I am thinking:

That moment - when you reach the focal point of the parabola. The steady upstream is upset and the subject hits a wall and everything splinters and fractures. The parabola is never the same, the downward tilt is obliterated and you're suspended for a split second, waiting for gravity to kick in so you can get a grip of your body again. Maybe a new trajectory is formed and the old is never seen again in the same light. The new is birthed from one of the splinters; it slowly congeals and progresses by its own momentum. Each intersection is a bit painful. Looking back you can only ever observe progress through the screen of debris.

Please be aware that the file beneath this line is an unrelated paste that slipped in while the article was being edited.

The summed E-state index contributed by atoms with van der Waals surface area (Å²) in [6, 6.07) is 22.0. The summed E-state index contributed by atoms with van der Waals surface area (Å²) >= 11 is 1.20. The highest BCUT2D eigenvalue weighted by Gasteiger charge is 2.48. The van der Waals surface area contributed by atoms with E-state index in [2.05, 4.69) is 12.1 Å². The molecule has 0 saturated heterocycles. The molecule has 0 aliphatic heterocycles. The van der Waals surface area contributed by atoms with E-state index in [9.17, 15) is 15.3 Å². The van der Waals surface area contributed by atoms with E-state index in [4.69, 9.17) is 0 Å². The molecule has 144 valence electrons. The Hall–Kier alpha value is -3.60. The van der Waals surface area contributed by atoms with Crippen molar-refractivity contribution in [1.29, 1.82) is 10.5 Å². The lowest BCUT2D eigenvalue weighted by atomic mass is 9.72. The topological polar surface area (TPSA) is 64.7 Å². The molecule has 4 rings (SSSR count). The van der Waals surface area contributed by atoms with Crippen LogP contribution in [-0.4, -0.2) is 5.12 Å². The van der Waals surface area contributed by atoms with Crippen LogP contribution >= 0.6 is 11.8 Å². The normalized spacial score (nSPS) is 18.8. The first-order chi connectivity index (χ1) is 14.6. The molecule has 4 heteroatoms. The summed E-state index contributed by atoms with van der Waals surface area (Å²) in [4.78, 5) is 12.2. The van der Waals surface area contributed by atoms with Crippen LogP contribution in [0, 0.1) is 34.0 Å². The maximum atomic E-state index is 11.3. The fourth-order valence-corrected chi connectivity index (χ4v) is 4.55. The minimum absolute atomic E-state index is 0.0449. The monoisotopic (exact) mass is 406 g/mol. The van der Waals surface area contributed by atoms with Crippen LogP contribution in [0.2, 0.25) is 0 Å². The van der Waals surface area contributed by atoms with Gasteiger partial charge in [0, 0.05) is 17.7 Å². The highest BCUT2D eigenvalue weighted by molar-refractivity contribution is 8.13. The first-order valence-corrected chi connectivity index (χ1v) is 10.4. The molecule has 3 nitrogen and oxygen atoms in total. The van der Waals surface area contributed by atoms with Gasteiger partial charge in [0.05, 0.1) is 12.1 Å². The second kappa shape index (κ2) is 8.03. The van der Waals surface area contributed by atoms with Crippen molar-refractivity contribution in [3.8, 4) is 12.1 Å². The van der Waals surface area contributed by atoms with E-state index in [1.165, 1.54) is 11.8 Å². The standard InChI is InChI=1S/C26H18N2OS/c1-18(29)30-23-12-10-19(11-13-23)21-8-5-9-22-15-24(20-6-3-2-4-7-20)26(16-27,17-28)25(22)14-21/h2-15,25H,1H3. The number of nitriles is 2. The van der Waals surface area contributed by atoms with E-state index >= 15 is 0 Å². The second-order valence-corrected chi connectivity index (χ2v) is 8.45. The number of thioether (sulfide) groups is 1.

I am reading:

"The most solid materials perish, as do the mightiest thoughts. And the greatest book ever writen can convey only a tiny fragment of the artist's real emotion. No, we are only building tombs for posterity to admire with our words. We are trying to record the changing ego, but the Self will not be revealed thus. We are only throwing off sparks."

- Henry Miller, from his letters to Anais Nin.

Here's a great essay on Miller and Whitman and the relationship between the two. I suggest reading it.

Art is by Linda Spjut, Anders Berggren, and Nhu Duong, from here.

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